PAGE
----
Thursday, March 08, 2007

Psychic kitty in the background

kw: book reviews, fiction, mysteries, cats

Sometimes I've ruminated on the kind of female characters found in male-written stories, particularly if the woman is the lead. It seems to me that women write of men better than the converse. There are now 28 books in Lillian Jackson Braun's Cat Who series, with a male lead. How does he stack up? I'd say he's less realistic than most; he is more of a woman's mind in a male body, or perhaps a man who suits Ms Braun's idea of what a man should be.

In the earlier Cat Who books, mustachioed James Qwilleran was portrayed better; he began as a journalist down on his luck, swept by events into a new kind of life. Each novel has had a murder or two for him and his cat Koko to solve. The other cat, Yum Yum, has pretty much been along for the ride, at most providing symmetry. But the books had drama enough to keep one going, providing Mr. Q. with adventures and scrapes enough to give us our occasional guilty thrill.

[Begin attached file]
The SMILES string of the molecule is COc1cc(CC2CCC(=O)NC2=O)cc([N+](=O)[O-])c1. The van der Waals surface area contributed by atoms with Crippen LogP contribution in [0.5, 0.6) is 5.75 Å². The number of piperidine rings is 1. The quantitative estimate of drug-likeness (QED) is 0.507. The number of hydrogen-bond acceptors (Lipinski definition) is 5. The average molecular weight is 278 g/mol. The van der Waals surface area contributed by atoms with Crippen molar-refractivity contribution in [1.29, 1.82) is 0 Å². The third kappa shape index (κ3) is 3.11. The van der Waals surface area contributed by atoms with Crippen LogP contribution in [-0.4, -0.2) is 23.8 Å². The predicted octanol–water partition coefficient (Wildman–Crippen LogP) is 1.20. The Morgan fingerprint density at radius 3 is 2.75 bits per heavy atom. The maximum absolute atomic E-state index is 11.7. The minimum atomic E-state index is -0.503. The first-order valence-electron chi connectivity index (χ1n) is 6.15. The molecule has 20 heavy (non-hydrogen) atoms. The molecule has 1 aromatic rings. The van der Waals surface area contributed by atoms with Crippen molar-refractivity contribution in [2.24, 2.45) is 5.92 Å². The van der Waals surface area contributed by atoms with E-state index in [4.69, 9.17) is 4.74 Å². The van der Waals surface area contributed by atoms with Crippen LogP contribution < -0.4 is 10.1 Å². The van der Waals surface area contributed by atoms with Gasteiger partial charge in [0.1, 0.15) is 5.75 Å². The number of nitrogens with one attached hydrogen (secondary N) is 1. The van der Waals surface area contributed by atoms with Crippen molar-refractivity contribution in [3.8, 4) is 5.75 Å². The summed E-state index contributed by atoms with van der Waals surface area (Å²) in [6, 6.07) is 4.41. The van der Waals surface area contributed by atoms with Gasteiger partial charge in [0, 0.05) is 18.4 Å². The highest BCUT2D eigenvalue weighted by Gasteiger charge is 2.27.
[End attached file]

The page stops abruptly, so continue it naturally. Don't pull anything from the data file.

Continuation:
The Cat Who Had 60 Whiskers continues a trend found in the most recent four or five books towards a more hands-off approach. About the only contact Qwill now has with the crimes is hearing Koko's "death howl", by which he knows the death that occurred just then was a murder. The narratives are so much more concerned with six or seven sub-plots, in which Qwill and his "K Fund" solve this or that problem, that the murder mystery in each has been pushed into the background, and serves nearly no dramatic purpose.

Time to re-name the series, perhaps A Mustache and his Money.

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